Many wonderful names will get bumped out of the running in the initial trademark searches. It is a good idea to treat new names like puppies; don’t get too attached to them at first because you may not be able to keep your favorites.
Even if some names survive the first searches, the legal team will keep tightening things up. Usually a couple of more searches will occur before a name is cleared. At that point, paperwork is filed.
One thing many legal people do not tell you too loudly is that just because you apply for a name and start using it does not mean you own it. Companies who have claims to that name or similar names can come after you. Sometimes two companies will file for names around the same time and then have to duke it out in court. And sometimes the Trademark Office will not let you have the name you applied for even though your lawyers thought you had a solid case. Trademark judges are apparently human and subject to making unpredictable decisions.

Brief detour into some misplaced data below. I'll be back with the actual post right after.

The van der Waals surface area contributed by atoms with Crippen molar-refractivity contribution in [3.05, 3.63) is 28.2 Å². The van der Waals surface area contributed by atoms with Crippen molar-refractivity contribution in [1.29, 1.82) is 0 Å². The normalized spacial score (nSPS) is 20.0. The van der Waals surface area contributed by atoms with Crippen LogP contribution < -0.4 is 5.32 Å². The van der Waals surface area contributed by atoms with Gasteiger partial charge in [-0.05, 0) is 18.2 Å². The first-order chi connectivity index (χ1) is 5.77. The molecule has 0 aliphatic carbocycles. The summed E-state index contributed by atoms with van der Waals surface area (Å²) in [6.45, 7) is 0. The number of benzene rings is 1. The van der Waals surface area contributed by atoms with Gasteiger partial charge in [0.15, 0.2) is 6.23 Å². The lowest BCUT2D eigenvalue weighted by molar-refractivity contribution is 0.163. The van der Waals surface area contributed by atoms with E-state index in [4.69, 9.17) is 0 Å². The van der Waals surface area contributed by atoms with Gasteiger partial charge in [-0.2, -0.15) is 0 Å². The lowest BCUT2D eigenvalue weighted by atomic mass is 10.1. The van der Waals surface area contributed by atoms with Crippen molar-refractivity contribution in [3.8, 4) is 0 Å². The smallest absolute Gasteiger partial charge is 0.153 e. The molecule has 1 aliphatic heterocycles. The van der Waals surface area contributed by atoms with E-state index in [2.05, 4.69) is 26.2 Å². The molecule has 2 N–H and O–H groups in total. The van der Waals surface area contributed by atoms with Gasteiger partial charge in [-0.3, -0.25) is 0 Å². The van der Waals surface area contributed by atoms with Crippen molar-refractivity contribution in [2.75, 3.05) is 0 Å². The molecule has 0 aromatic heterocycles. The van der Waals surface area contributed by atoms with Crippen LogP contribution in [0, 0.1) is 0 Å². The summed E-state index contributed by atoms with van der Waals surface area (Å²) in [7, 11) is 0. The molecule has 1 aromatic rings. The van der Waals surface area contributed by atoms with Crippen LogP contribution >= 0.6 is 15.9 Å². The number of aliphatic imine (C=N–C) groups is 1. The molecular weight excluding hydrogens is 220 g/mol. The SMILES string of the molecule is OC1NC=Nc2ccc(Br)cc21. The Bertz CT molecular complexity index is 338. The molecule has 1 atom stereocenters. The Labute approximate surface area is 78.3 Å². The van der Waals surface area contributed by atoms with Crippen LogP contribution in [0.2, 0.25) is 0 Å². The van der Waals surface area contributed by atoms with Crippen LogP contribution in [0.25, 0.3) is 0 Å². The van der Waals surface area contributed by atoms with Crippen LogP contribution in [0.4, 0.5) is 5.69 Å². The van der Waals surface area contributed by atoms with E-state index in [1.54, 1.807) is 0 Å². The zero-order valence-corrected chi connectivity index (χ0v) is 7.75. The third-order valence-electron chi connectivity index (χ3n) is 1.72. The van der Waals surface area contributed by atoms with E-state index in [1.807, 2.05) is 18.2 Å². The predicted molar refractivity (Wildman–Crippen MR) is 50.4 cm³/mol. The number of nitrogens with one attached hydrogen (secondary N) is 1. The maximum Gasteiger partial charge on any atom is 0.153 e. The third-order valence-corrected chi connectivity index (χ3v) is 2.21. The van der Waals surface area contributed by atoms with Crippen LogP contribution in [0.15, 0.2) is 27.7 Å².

What happens if your name becomes part of a tug of war? At that point, the lawyers get involved and will be your best source of advice. But just like any legal dispute, things like this can often be settled amicably out of court.
What about global issues? Trademark protection is a national thing so just getting a name trademarked in the U.S. does not necessarily mean you’ll enjoy trademark protection in other markets. Beyond making sure your legal team registers in the appropriate geographies for your market, you should also consider linguistic and cultural nuances that your new product name carries.
It is always wise to talk to your teams in other geographies to get their input on a new product name. However, it’s rarely possible to hit upon a name that everyone loves. Instead, consider yourself successful if you find a name that no one really hates.